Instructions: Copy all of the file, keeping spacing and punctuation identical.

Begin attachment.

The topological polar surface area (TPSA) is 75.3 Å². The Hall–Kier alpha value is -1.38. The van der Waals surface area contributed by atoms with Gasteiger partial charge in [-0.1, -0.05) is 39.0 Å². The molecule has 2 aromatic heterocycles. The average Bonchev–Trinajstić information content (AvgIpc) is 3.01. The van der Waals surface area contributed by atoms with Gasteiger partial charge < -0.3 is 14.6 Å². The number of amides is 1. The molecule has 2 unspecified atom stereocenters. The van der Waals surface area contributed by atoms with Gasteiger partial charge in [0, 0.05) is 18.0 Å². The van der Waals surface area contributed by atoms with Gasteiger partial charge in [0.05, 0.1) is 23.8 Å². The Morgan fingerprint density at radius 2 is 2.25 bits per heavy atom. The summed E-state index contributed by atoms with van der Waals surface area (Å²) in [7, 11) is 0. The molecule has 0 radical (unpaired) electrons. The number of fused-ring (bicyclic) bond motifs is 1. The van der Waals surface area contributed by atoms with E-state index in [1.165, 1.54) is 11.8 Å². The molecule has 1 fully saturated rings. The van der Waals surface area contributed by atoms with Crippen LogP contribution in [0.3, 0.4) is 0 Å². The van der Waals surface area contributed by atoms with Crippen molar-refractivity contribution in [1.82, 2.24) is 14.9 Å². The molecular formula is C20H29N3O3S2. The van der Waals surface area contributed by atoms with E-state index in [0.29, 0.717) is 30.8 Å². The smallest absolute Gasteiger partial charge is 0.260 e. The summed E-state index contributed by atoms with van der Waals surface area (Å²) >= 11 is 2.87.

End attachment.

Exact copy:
The topological polar surface area (TPSA) is 75.3 Å². The Hall–Kier alpha value is -1.38. The van der Waals surface area contributed by atoms with Gasteiger partial charge in [-0.1, -0.05) is 39.0 Å². The molecule has 2 aromatic heterocycles. The average Bonchev–Trinajstić information content (AvgIpc) is 3.01. The van der Waals surface area contributed by atoms with Gasteiger partial charge < -0.3 is 14.6 Å². The number of amides is 1. The molecule has 2 unspecified atom stereocenters. The van der Waals surface area contributed by atoms with Gasteiger partial charge in [0, 0.05) is 18.0 Å². The van der Waals surface area contributed by atoms with Gasteiger partial charge in [0.05, 0.1) is 23.8 Å². The Morgan fingerprint density at radius 2 is 2.25 bits per heavy atom. The summed E-state index contributed by atoms with van der Waals surface area (Å²) in [7, 11) is 0. The molecule has 0 radical (unpaired) electrons. The number of fused-ring (bicyclic) bond motifs is 1. The van der Waals surface area contributed by atoms with E-state index in [1.165, 1.54) is 11.8 Å². The molecule has 1 fully saturated rings. The van der Waals surface area contributed by atoms with Crippen LogP contribution in [0.3, 0.4) is 0 Å². The van der Waals surface area contributed by atoms with Crippen molar-refractivity contribution in [1.82, 2.24) is 14.9 Å². The molecular formula is C20H29N3O3S2. The van der Waals surface area contributed by atoms with E-state index in [0.29, 0.717) is 30.8 Å². The smallest absolute Gasteiger partial charge is 0.260 e. The summed E-state index contributed by atoms with van der Waals surface area (Å²) >= 11 is 2.87.